Dr. Gaby Maier (DVM, MPVM, PhD) is an Assistant Specialist in Cooperative Extension for Beef Cattle Herd Health & Production where her research is focused on finding solutions to health challenges in California beef production units with a focus on cow-calf operations. Challenges in beef production include control of infectious diseases such as infectious bovine keratoconjunctivitis, better known as pinkeye, anaplasmosis, trichomoniasis or bovine respiratory disease. With the increasing concern about antimicrobial resistance in both humans and animals, fresh approaches to the treatment and management of many infectious diseases in livestock will become more important. Her research using epidemiological study design and field work focuses on the quantification of common practices, and new or untested techniques to diagnose, treat or prevent disease. Trace mineral supplementation is another area where many beef producers struggle and research into effective trace mineral supplementation is a further research interest. Beyond her research, Dr. Maier is extending knowledge in the form of workshops and seminars for beef ranchers, hobby farmers and the public.

Potential 10-week projects for Summer 2019:

Cross-sectional survey of antimicrobial resistance in fecal pathogens in cow-calf operations in California

Survey of anthelmintic usage on cow-calf operations in California

Contact information:

Aslı Mete, DVM, PhD, Diplomate ACVP  

(See also: Wildlife/Exotic Animal Medicine/Zoonoses, Pathology/Virology)

Dr. Mete is a board certified pathologist with a research focus on avian species. As a diagnostic pathologist, Dr. Mete works on disease surveillance, herd health management and public health in livestock, avian species, and wildlife. The cases from her clinical work frequently lead to further questions and research projects within the University and elsewhere, including her work on diseases of wild and domestic avian species and backyard chickens. In investigations of diseases in wild birds, Dr. Mete evaluates emerging conditions in relation to ecological and environmental systems integration and affects.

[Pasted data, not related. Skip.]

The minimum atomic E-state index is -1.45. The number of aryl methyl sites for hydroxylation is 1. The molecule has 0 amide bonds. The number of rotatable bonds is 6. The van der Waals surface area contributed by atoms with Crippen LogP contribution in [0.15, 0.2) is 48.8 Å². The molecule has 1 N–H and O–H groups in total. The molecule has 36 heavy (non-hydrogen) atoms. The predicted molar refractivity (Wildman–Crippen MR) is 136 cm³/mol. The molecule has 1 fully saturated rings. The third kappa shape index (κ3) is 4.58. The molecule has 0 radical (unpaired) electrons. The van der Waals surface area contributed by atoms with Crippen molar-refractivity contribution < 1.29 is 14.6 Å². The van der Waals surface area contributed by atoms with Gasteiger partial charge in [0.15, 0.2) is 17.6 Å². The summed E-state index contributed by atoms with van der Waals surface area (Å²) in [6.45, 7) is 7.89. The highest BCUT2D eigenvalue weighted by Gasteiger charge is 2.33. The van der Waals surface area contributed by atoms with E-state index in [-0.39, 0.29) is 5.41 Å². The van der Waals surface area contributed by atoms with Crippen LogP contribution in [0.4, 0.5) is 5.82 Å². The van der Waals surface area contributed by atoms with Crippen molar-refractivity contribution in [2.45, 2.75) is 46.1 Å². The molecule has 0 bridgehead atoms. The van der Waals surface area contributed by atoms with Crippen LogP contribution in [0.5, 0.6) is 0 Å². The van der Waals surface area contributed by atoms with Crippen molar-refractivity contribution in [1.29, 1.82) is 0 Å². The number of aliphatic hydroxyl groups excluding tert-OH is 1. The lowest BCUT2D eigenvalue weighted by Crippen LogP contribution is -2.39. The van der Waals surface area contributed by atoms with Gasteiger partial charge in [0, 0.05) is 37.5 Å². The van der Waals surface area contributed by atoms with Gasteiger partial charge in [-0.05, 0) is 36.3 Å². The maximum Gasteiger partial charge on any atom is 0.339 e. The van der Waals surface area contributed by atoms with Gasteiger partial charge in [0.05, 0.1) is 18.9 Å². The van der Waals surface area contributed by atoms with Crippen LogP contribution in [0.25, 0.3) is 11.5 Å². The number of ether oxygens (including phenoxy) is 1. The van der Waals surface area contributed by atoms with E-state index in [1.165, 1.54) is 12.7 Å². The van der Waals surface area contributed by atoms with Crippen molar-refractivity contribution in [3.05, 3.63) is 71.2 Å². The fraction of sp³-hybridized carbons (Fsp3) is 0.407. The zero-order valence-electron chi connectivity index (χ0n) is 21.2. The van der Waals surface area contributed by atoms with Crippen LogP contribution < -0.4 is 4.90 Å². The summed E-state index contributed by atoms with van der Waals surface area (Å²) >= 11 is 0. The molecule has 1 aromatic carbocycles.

Dr. Mete can be reached at

Pramod Pandey, PhD

Department of Population Health and Reproduction

My research focuses on understanding of pathogen transport at watershed-scale. I am interested in developing models capable of predicting pathogen influx from crop land and confined feeding operations to surface and ground water. My research is highly interdisciplinary, which involves the basics of fluid dynamics, hydrology, sediment transport, pathogen growth and decay, waste treatment, and water resources management. I use hydrological model such as Soil and Water Assessment Tool (SWAT) and Geographic Information Systems (GIS) to understand the fate and transport of contaminants. In addition to bacterial analysis in stream water column and streambed sediment, animal waste contamination testing, greenhouse gas analysis, volatile organic compound analysis, and hormone transport, my lab will train students on exploiting GIS and SWAT models for understanding the water quality and quantity problems at large scale. I am particularly interested in research that will directly lead to controlling bacteria transport from dairy waste to ambient water. 

Please visit Dr. Pandey’s website at:

Richard Pereira, DVM, PhD

SVM: Population Health and Reproduction

(See also: Epidemiology, Microbiology/Parasitology, Genetics/Genomics)

Dr. Pereira research focuses on evidence based medicine on antimicrobial resistance in livestock and judicious use of antimicrobials through interventions that promote livestock health and well-being. Maintaining the effectiveness of antimicrobial drugs to treat infections is of relevance to the health of both animal and human populations. Recent project investigated enteric microbiota of calves using metagenomic sequencing approaches, and herd management impacts on prevalence of resistant enteric bacteria, including evaluation of drug use, feeding practices, and housing management of dairy calves and heifers.